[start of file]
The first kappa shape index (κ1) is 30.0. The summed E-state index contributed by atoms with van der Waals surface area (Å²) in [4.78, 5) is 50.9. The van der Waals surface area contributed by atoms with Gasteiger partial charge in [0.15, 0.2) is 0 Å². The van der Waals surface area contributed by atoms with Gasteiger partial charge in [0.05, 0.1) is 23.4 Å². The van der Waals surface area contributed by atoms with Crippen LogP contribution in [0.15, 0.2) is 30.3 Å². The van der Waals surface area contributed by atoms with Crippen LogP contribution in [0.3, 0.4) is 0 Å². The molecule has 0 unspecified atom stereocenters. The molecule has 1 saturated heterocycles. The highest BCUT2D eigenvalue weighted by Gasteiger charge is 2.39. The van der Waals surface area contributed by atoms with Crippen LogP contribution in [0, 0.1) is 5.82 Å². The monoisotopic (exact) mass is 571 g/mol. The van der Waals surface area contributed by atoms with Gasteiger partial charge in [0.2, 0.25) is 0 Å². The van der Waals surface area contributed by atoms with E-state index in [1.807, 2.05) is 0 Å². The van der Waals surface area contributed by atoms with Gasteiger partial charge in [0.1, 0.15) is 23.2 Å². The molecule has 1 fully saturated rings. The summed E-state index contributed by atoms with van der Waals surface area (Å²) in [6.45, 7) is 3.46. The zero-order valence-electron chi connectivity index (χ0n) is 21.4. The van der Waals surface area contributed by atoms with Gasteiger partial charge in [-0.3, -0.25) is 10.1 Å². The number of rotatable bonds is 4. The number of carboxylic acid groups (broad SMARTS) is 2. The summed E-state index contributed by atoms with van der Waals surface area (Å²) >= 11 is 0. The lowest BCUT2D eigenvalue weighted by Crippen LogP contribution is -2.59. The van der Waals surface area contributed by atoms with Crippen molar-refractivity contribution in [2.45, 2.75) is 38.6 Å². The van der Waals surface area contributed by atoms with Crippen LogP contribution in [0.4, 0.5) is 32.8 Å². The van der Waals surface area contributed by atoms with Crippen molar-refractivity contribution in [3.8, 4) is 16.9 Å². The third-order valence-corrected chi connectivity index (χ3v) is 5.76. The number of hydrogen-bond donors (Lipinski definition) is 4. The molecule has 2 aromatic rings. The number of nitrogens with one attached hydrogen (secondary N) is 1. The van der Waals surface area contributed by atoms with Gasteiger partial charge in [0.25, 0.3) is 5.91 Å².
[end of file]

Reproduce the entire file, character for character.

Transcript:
The first kappa shape index (κ1) is 30.0. The summed E-state index contributed by atoms with van der Waals surface area (Å²) in [4.78, 5) is 50.9. The van der Waals surface area contributed by atoms with Gasteiger partial charge in [0.15, 0.2) is 0 Å². The van der Waals surface area contributed by atoms with Gasteiger partial charge in [0.05, 0.1) is 23.4 Å². The van der Waals surface area contributed by atoms with Crippen LogP contribution in [0.15, 0.2) is 30.3 Å². The van der Waals surface area contributed by atoms with Crippen LogP contribution in [0.3, 0.4) is 0 Å². The molecule has 0 unspecified atom stereocenters. The molecule has 1 saturated heterocycles. The highest BCUT2D eigenvalue weighted by Gasteiger charge is 2.39. The van der Waals surface area contributed by atoms with Crippen LogP contribution in [0, 0.1) is 5.82 Å². The monoisotopic (exact) mass is 571 g/mol. The van der Waals surface area contributed by atoms with Gasteiger partial charge in [0.2, 0.25) is 0 Å². The van der Waals surface area contributed by atoms with E-state index in [1.807, 2.05) is 0 Å². The van der Waals surface area contributed by atoms with Gasteiger partial charge in [0.1, 0.15) is 23.2 Å². The molecule has 1 fully saturated rings. The summed E-state index contributed by atoms with van der Waals surface area (Å²) in [6.45, 7) is 3.46. The zero-order valence-electron chi connectivity index (χ0n) is 21.4. The van der Waals surface area contributed by atoms with Gasteiger partial charge in [-0.3, -0.25) is 10.1 Å². The number of rotatable bonds is 4. The number of carboxylic acid groups (broad SMARTS) is 2. The summed E-state index contributed by atoms with van der Waals surface area (Å²) >= 11 is 0. The lowest BCUT2D eigenvalue weighted by Crippen LogP contribution is -2.59. The van der Waals surface area contributed by atoms with Crippen molar-refractivity contribution in [2.45, 2.75) is 38.6 Å². The van der Waals surface area contributed by atoms with Crippen LogP contribution in [0.4, 0.5) is 32.8 Å². The van der Waals surface area contributed by atoms with Crippen molar-refractivity contribution in [3.8, 4) is 16.9 Å². The third-order valence-corrected chi connectivity index (χ3v) is 5.76. The number of hydrogen-bond donors (Lipinski definition) is 4. The molecule has 2 aromatic rings. The number of nitrogens with one attached hydrogen (secondary N) is 1. The van der Waals surface area contributed by atoms with Gasteiger partial charge in [0.25, 0.3) is 5.91 Å².